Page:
Ray Christensen. Ending the LDP Hegemony: Party Cooperation in Japan. Honolulu: University of Hawaii Press, 2000. vii + 228 pp. $30.00 (paper), ISBN 978-0-8248-2295-8; $52.00 (cloth), ISBN 978-0-8248-2230-9.
Reviewed by Louis D. Hayes (Department of Political Science, University of Montana)
Published on H-Japan (May, 2003)
This concise study of party politics in Japan is an important contribution to the literature not only on Japan, but on comparative politics in general. Ray Christensen correctly observes that there is a clear bias in favor of winners in all competitive relationships. This is nowhere more evident than in politics where losers are dismissed as flawed, incompetent, or worse. Most studies of parties and elections focus on the winners and analyze the reasons for their success. Christensen's purpose is to correct this bias by focusing primarily on opposition parties in Japan's postwar political history.
In 1955, the Liberal and Democratic parties joined forces to become the Liberal Democratic Party. The LDP dominated Japanese politics, winning all elections and making cabinet appointments, until 1989. During the nearly four decades of LDP hegemony, the four main opposition parties--the Japan Socialist Party, the Japan Communist Party, the Democratic Socialist Party, and the Clean Government Party--were never able to effectively challenge the LDP's control of the machinery of government, either alone or in combination. In 1989, the LDP lost control of the upper house of parliament, the House of Councilors. In 1993, the LPD lost control of the more important lower house, the House of Representatives. After a brief period during which a coalition of seven opposition parties controlled the House of Representatives, the LDP returned as the dominant political party. At first, the LDP was dependent upon a coalition with the Socialists but by 1996 it was close to a majority.
This study focuses upon cooperative efforts among parties to maximize their electoral success. The emphasis is upon the opposition parties, but efforts to fashion cooperative relationships by the LDP are also considered. Much of the literature on Japanese parties and elections contends opposition parties have failed to effectively challenge the LDP because of poor leadership and misguided electoral strategies. One reason why opposition parties have not ousted the LDP is because, with the exception of the Communists, none of them have entered enough candidates in the various contests so that if all had won they would have had a majority in parliament. They seemed content to remain in permanent opposition. Efforts have been made from time to time to cooperate with each other so as to increase their election efficiency. They also sought a measure of power through participation in coalition governments on those occasions when the LDP was unable to capture a clear parliamentary majority.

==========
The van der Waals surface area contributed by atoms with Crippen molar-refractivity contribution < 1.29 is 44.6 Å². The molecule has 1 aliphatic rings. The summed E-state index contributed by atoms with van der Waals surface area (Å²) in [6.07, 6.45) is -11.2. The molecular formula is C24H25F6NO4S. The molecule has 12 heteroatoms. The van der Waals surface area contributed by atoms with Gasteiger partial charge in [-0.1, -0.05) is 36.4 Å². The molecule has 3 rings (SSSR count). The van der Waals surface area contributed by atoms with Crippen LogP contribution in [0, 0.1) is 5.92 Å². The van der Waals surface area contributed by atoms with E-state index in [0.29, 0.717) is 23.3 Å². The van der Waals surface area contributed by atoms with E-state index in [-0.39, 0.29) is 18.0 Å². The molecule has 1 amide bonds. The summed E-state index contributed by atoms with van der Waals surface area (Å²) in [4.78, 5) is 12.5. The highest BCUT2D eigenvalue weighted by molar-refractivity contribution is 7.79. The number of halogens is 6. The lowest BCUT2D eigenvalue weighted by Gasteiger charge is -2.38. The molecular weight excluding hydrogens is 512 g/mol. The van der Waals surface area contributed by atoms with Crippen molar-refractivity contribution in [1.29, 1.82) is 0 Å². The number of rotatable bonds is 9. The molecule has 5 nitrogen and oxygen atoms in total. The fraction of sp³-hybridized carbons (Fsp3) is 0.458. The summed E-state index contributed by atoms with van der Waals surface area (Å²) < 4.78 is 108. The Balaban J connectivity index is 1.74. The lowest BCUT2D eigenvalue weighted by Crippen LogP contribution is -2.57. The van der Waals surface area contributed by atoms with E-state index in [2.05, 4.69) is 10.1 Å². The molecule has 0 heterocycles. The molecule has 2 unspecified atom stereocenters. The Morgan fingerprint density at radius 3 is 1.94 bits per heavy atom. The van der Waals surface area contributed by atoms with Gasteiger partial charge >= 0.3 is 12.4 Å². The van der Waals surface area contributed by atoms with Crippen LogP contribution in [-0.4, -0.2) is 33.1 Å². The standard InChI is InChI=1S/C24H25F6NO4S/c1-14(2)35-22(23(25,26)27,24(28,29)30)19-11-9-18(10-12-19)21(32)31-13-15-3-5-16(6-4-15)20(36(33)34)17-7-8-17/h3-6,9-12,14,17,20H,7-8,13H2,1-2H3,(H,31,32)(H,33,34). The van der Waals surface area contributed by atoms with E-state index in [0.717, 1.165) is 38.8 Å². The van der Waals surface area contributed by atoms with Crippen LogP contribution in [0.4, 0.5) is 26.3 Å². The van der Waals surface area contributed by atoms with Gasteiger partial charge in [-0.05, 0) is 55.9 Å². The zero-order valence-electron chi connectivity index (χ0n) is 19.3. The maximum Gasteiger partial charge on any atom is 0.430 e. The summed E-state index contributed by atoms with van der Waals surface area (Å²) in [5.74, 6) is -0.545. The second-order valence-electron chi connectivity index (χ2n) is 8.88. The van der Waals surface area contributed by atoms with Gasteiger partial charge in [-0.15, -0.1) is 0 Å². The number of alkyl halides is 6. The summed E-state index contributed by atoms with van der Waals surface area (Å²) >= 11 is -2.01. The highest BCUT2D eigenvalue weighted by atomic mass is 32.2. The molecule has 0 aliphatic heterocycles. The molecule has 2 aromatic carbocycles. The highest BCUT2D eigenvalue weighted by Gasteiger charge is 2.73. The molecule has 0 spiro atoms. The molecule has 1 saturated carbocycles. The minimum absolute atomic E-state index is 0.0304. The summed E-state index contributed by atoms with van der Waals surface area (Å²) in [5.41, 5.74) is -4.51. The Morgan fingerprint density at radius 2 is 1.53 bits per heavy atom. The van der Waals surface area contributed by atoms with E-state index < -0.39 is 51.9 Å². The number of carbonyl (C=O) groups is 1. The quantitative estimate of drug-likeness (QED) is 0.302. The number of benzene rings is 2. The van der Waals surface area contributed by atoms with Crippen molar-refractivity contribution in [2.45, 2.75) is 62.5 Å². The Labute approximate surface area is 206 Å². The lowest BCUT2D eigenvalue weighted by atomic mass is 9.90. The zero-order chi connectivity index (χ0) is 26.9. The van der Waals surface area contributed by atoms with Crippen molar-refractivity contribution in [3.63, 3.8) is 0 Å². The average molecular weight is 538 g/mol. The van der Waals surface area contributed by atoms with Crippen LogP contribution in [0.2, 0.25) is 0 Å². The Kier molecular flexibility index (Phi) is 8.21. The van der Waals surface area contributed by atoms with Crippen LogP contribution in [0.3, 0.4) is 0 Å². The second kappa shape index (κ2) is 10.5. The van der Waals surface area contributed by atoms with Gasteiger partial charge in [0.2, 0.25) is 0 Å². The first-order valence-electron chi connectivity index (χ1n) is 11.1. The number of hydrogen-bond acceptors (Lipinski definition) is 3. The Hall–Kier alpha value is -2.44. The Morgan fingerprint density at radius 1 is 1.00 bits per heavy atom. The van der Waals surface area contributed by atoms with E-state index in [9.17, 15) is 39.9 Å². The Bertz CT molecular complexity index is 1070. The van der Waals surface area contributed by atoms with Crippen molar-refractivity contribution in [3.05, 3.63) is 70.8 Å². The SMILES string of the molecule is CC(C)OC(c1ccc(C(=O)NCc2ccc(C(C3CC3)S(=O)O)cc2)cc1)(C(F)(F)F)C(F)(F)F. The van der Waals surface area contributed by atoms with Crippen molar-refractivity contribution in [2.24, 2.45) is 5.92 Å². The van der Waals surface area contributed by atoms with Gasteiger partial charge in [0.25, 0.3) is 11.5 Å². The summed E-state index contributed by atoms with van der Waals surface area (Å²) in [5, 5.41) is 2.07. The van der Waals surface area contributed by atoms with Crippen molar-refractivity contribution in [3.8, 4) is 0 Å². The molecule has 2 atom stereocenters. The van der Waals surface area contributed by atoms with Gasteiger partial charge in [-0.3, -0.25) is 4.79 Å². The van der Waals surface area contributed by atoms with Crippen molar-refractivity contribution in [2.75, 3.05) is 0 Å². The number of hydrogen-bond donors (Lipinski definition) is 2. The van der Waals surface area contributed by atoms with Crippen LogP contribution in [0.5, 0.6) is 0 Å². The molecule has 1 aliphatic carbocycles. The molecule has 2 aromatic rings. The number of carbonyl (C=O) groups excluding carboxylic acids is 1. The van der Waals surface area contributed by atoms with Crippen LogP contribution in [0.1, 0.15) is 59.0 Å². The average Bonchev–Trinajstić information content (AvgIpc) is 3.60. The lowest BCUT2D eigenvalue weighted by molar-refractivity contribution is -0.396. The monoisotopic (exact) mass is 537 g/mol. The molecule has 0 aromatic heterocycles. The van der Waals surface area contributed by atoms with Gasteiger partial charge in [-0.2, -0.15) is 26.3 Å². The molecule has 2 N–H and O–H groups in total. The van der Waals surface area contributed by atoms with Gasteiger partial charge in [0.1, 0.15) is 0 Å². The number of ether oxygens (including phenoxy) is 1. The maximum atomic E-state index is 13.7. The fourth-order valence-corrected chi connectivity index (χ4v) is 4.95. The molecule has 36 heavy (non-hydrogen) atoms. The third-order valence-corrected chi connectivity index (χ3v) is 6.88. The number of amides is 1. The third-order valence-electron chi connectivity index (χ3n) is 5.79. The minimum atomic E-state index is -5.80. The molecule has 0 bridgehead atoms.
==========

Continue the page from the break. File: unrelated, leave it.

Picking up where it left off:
Christensen contends the opposition parties were more successful than the record would indicate. Their inability to attain majority status has been a function of the nature of the electoral system and the problems that this system has created for cooperation among them. Until the electoral reforms of 1994, elections to the lower house of parliament were conducted in districts with three to five seats each. This meant parties had to be careful not to run too many candidates in each district for fear they might dilute the vote to such an extent that they would fail to capture a single seat.
Among the characteristics of Japanese political parties is their general weakness. Parties are not linked to voters by a sharing of ideological or policy positions. Partisanship overall is limited except for parties on the left. Communist party loyalists are the most wedded to an ideological blueprint. Instead voters support candidates because of the efforts by candidate support groups working directly with voters. Many opposition parties have exploited connections with labor unions. Also, voting behavior is strongly influenced by friends, family, and coworkers.